Episode 64
July 1, 2024

I’m Not Even in Japan, I’m in a Different Country Entirely!

Hosted by Jared Pechaček, Ned Raggett, and Oriana Schwindt

Jared, Oriana and Ned discuss Ned’s choice of topic: resisting Tolkien. With Jared’s long-awaited and happily long-hyped-by-us debut novel The West Passage due later in the month, we wanted to celebrate that by picking an appropriate theme that tied that together with our general focus. There’s long been a stereotype that fantasy was so forever changed and codified by Tolkien that seemingly everything that followed in its wake was essentially marked by it, sometimes in outrageously obvious fashion. But the truth has always been that as much as Tolkien left an impact, there have been authorial voices in the field from his time to now that have advanced critiques or demonstrated by example that there’s a much wider range of possibilities, something that the 21st century has shown in particular even as Tolkien’s profile exploded to new heights in the wake of the live action movie adaptations. With Jared answering questions about how he considered his own work and creativity as a longtime reader not trying to simply reinvent the wheel, we look more closely at our own thoughts as readers and writers about where Tolkien functions for us as an example to not specifically emulate, or to maybe even push back upon at points, if in a sublimated fashion. Also there was a LOT of news of Tolkien adaptations in general that’s come out and we had things to say, sometimes in a very pained voice.

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Show Notes.

Jared’s doodle. And if you’re wondering who these figures are it’s because…

The West Passage is here! (Or about here but definitely here this month!) Order locally or through Bookshop or the like, please. And as Jared says at the end of the episode, Seattle-area folks, please attend the release event on July 17th at Third Place Books Ravenna!

Jared’s The Sewers of Paris appearance. (Look for future appearances on Turn The Page and Dragonmount.) 

Oriana’s short film Kickstarter! Check it out! Support it if you can, or at least spread the word!

The new paperback version of The Adventures of Tom Bombadil is out in August.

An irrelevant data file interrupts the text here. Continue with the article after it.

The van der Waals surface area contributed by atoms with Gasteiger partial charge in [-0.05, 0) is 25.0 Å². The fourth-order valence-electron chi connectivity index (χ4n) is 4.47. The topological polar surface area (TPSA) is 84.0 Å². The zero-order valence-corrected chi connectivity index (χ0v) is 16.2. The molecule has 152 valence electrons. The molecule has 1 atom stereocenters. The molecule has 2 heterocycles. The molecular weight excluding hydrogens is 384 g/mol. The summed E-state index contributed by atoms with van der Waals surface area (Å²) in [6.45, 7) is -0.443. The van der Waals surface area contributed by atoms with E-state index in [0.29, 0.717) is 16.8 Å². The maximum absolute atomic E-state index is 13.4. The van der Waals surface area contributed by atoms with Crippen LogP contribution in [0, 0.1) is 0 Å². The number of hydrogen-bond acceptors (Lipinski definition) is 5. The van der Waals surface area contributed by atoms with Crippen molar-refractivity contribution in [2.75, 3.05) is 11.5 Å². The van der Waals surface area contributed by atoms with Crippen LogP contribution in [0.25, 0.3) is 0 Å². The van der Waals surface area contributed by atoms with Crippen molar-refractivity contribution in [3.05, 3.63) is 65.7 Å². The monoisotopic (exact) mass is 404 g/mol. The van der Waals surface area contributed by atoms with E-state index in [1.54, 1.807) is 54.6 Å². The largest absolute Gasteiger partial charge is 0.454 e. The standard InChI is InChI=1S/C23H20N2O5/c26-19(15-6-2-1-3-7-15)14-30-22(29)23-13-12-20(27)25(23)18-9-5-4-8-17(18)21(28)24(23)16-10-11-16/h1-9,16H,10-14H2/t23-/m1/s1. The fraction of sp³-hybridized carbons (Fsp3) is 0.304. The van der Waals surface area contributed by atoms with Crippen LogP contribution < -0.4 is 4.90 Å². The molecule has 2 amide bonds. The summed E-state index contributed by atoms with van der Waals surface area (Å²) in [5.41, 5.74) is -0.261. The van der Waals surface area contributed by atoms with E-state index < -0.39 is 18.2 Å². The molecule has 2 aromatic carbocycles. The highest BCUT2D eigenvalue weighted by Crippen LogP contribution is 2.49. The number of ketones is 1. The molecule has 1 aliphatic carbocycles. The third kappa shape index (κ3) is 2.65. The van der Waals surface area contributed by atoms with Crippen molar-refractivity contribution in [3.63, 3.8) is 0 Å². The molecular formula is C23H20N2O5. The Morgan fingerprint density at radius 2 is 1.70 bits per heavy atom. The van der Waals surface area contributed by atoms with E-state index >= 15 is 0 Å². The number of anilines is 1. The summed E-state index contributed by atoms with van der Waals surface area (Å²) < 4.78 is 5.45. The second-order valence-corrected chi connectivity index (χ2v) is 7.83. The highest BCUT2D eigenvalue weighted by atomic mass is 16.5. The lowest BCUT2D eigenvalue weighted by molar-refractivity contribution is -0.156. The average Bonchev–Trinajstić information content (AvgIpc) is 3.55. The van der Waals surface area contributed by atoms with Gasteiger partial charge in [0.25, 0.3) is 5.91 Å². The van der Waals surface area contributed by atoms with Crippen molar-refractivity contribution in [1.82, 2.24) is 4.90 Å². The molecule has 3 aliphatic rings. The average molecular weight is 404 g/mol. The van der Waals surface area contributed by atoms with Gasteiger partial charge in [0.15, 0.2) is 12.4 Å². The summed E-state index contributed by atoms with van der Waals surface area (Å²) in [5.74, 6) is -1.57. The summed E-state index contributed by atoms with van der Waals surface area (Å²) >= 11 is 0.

TheOneRing.net with reports from Annecy on The War of the Rohirrim panel as well as a separate interview with Philippa Boyens.

The Rings of Power season two teaser trailer. Yup. Sure is.

Vanity Fair’s piece showing Tom Bombadil is going to be in The Rings of Power. What?

Variety’s piece on The Hunt For Gollum. 

Edmund Wilson! Influential? Sure. Pleasant? The jury is out.

Oo, Those Awful Orcs!” was rather high profile. (W. H. Auden’s much different piece was as well.)

Guy Gavriel Kay and his work is well worth checking out.

Epic Pooh,” Michael Moorcock’s 1978 essay out on a tear against Tolkien and others.

China Miéville has had some thoughts on Tolkien, indeed.

Definitely pick up the republished Ursula K. le Guin collection The Language of the Night, where “From Elfland from Poughkeepsie” can be found.

George R. R. Martin’s comment on Aragorn’s tax policy, originally from a 2014 interview from Rolling Stone, can be found here.

If Tolkien Were Black,” a Salon piece from 2011 featuring David Anthony Durham and N. K. Jemisin.

Marlon James’s 2019 Tolkien lecture “Our Myths, Our Selves.”

The full Terry Pratchett quote on Tolkien with the Mt. Fuji comparison.

Gormenghast forever! (If you will.)

David Lynch and evil, there’s a lot out there. (This essay looks at his famed Hiroshima-and-after episode from Twin Peaks: The Return.)

The Poppy War is the first in a series by R. F. Kuang, while Tasha Suri was the British fantasy author with a South Asian background Ned was thinking of.

The Once and Future King by T. H. White, his famed Arthurian retelling. 

Fritz Leiber, Jack Vance, Lord Dunsany, all worth checking out. But Lloyd Alexander and Prydain, DEFINITELY check that out.

Stephen King, you might have heard of him, who can say? (This piece delves a bit into his own admitted Tolkien fandom and The Dark Tower.) Also Ned got it wrong a bit, The Stand is clearly a post-disaster story but not post-nuclear!

John Crowley is well, well worth your time.

And yes, if you want more info on the book event Ned is ‘in conversation with’ in August in San Francisco, here ya go!

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